At Cambridge Quantum, we develop quantum entropy products, so at first it may come as a surprise that we thoroughly agree with the NCSC’s position and amplify it loudly to our customers. The NCSC got it spot on – there’s no place in a high-security environment for noisy QRNGs.
To mark the (almost) anniversary of the NCSC statement, this article carefully examines the criticisms levelled at existing QRNGs and explains the flawed approach taken so far. We then explain the approach taken by Cambridge Quantum, which tackles the issues head-on; not by slippery debate, but with deliverable and measurable actions. Cambridge Quantum’s approach provides truly perfect quantum random numbers that we then use in our cybersecurity products.
We explain how, if required, we can supply perfect and verifiably-quantum randomness, but that our mission is to solve our customers’ problems with actual products and services that draw on this randomness and work in a zero-trust environment.
The Flawed Approach to QRNGs
Before we get into the specifics of the NCSC statement, it’s helpful to understand how a typical QRNG device works. Later in the article, we’ll discuss the fundamentally different approach Cambridge Quantum has taken.
The goal of any QRNG is to generate a stream of random numbers. To do this, most QRNGs fire photons from lasers down a series of paths within their device. Along the way, photons are directed towards angled mirrors, which deflect about half of the photons down one route, while allowing the remainder to pass through. These photons eventually hit detectors, which can register their presence. Ideally, half the photons hit one detector and half hit the other. By labelling one detector as “1” and the other “0”, these QRNG devices can generate strings of random-looking data.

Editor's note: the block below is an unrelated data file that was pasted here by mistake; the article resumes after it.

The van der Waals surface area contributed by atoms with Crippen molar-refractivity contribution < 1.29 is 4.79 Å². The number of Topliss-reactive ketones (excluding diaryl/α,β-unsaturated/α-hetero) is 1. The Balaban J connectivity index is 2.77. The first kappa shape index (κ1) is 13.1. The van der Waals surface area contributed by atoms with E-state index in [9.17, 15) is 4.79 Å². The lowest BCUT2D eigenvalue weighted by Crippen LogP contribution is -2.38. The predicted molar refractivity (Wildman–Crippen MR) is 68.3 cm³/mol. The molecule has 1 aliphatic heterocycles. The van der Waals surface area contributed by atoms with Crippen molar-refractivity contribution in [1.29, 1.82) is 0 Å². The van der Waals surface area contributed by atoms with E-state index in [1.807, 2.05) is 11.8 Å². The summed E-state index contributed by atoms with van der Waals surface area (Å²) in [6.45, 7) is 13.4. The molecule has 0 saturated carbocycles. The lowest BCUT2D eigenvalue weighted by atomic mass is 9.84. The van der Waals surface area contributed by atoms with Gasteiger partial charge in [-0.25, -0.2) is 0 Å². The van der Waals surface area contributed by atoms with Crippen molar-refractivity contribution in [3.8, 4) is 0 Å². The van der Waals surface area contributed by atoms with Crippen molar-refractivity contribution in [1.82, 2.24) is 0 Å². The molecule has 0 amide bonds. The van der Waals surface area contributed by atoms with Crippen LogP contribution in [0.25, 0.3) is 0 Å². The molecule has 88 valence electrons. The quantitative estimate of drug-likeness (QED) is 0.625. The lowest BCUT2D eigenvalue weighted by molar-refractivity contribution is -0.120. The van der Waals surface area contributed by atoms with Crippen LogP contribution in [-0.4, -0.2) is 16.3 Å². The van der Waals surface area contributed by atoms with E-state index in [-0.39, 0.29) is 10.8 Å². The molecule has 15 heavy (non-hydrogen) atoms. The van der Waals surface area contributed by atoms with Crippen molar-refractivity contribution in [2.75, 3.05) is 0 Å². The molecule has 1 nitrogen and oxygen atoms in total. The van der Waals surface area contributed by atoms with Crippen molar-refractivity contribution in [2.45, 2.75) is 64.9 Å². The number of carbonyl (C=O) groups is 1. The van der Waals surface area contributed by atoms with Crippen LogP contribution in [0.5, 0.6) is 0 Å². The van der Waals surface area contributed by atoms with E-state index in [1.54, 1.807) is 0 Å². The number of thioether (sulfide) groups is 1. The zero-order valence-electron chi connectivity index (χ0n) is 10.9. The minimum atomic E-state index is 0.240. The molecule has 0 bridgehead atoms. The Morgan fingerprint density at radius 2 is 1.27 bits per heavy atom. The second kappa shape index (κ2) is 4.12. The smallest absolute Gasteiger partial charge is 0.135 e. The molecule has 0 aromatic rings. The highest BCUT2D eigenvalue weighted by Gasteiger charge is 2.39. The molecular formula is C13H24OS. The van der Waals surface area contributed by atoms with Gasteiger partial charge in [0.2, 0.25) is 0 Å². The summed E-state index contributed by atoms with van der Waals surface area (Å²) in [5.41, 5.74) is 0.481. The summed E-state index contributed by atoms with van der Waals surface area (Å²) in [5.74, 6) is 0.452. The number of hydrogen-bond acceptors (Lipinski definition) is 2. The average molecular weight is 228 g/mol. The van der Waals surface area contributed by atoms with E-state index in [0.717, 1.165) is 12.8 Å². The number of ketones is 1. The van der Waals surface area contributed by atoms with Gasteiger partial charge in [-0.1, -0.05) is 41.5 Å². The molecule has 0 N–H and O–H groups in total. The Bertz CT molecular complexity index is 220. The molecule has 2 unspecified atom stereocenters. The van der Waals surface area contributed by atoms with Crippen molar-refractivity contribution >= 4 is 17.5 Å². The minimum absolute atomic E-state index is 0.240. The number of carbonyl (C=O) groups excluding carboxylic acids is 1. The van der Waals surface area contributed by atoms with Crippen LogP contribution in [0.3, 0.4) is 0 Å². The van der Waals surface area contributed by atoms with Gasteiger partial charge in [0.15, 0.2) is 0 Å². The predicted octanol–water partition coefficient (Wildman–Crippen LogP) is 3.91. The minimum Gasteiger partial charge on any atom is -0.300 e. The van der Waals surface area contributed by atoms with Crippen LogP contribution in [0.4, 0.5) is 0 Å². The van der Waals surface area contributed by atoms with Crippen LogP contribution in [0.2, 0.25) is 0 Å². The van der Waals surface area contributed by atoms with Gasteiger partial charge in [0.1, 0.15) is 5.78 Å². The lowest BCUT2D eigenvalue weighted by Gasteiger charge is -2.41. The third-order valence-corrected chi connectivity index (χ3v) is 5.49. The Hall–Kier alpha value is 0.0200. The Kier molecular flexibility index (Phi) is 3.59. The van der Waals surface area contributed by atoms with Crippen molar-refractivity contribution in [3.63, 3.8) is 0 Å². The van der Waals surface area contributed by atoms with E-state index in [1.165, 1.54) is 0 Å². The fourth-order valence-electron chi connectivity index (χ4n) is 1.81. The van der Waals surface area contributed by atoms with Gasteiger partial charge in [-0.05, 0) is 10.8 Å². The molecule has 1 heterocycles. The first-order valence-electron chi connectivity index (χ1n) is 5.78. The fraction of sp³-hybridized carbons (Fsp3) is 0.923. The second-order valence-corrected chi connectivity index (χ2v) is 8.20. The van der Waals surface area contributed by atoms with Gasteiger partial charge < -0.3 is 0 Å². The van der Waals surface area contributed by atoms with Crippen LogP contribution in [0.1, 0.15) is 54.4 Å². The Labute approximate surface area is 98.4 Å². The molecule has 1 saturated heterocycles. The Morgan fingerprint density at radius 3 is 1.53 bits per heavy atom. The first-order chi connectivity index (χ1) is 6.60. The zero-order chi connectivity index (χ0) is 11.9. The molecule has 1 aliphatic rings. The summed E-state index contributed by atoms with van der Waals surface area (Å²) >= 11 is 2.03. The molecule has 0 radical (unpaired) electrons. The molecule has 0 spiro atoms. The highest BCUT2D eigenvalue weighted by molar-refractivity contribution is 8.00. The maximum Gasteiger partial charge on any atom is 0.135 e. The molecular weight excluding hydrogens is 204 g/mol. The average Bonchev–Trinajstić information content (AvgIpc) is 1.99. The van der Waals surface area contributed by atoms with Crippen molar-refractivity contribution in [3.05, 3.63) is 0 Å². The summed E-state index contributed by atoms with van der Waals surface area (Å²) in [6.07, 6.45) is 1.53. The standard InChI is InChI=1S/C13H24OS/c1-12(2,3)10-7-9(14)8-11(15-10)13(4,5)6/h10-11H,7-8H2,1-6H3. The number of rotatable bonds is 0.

These QRNG devices rely on their physical construction as proof of randomness. To have any confidence in the randomness of their output, one has to inspect and consider the physical structure of the device. Since the devices cannot be built perfectly (since engineering perfection is impossible when you look close enough), these devices usually produce raw output that demonstrates a small bias in one direction or another. Perhaps there is slightly more 1s than 0s, for example. To try and mitigate this, the raw output is usually post-processed with software functions to try and reduce the bias. In short, the output from the devices isn’t truly random, so software is used to try and mask this and improve the situation.
Are These Devices Suitable for High-Security Use?
The NCSC squarely addresses these flawed QRNGs when it presents the advice in its statement. The NCSC acknowledges that, in theory, quantum technology can provide “truly unpredictable numbers”, but in practice, these QRNGs have fallen short.
One concern the NCSC raises is that classical noise is introduced by all the measurements we discussed earlier. Because these flawed QRNGs rely on fine-grained measurements of photons, they are heavily dependent on the quality of the detectors and influenced by electrical noise from surrounding components. It’s like trying to accurately dictate what someone is saying, in a room where a rock band is playing at full volume. You’re not going to get it right every time and that’s a real issue for security. As the NCSC says: